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Naturopaths Given Reprieve by Oregon Health Authority

November 16, 2012 -- Naturopathic doctors are “cautiously optimistic” that they will have a place within Oregon’s coordinated care organizations (CCOs) after officials threatened to cut them out of the primary-care system and seemingly ignore non-discrimination language in Senate Bill 1509.
November 15, 2012

November 16, 2012 -- Naturopathic doctors are “cautiously optimistic” that they will have a place within Oregon’s coordinated care organizations (CCOs) after officials threatened to cut them out of the primary-care system and seemingly ignore non-discrimination language in Senate Bill 1509.

The problem was highlighted in a September 19 article that appeared in The Lund Report -- “Naturopaths Left Behind in New Coordinated Care Organizations” – after which the state began requiring CCOs to process the bills from naturopaths for 90 days, starting November 1. In the meantime, officials are attempting to resolve the problem.

In fact, the Oregon Health Authority has pledged to work with a group of Oregon Health Plan patients who could lose access to their naturopaths after this 90 day window. The problem occurred after several CCOs were unwilling to accept naturopaths on their panel of providers.

If CCOs continue to exclude naturopaths, these patients will have the ability to be placed on an open card – outside of the managed care system. For more information, download this fact sheet from the Oregon Health Plan. Naturopaths have offered more information based on their understanding of the situation at the Oregon Association of Naturopaths website.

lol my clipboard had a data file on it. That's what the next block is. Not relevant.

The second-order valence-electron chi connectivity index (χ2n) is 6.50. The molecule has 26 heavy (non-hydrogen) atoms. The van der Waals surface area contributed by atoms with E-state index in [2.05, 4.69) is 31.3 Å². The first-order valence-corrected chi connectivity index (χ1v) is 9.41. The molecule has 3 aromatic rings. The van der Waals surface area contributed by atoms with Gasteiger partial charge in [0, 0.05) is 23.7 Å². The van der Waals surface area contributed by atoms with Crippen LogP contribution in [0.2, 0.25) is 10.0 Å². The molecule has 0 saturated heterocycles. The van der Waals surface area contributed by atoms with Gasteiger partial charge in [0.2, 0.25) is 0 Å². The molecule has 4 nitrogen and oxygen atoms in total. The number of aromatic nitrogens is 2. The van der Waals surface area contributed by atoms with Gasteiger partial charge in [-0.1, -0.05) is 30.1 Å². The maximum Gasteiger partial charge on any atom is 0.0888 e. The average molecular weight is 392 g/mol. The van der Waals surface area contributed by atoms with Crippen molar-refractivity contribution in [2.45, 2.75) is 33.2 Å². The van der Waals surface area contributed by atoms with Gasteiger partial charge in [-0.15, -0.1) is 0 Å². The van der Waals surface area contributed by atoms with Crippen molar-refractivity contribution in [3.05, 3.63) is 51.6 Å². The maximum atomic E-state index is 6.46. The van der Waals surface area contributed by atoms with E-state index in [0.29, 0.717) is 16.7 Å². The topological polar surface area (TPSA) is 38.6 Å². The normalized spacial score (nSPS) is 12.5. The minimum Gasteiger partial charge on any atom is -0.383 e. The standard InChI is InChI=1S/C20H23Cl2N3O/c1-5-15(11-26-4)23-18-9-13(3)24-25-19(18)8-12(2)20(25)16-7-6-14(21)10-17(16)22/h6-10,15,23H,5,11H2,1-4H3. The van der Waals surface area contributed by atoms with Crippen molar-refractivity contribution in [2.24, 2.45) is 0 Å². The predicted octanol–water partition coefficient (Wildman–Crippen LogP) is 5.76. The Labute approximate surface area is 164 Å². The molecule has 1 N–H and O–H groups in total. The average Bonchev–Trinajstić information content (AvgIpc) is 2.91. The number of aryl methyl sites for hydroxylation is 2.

“We’re not as worried now that people are going to lose access,” said Laura Farr, executive director of the Oregon Association of Naturopathic Physicians. “Excising patients of naturopathic doctors will continue to be able to see their providers, at least for the foreseeable future.”

But this temporary solution provides little solace for Ellen Reva and many other patients in her type of situation. Reva, 24, who is currently about six months pregnant, sees naturopathic Dr. Katherine Zieman in Gresham.

Before CCOs came into play, women in their last trimester were eligible for an open card that would cover their naturopath. That’s not the case any longer, although women who were receiving state-funded naturopathic care can seek an excemption. Reva, who’s not a member of the Oregon Health Plan, would have had to have been on the plan before Nov. 1 to be eligible to have her naturopahic care covered under the current rules. She prefers seeing Zieman, who’s been with her since the beginning of her pregnancy in June, and tests her blood, weight, and listens to the fetus’ heart -- practices common among maternity doctors.

“I prefer naturopathic care because in a hospital you’re just the next person in line, and I’d like to get more emotional support and more time with my doctor,” said Reva. “If I had to go to a hospital, I’d feel like I had no choice in the matter and I was being forced by the state to go there.”

Reva, 24, works at a check-cashing company and paid about $190 out-of-pocket for her first visit to Zieman, but estimates that her payments so far have totaled less than $500, still “a burden” for a family living below the poverty line.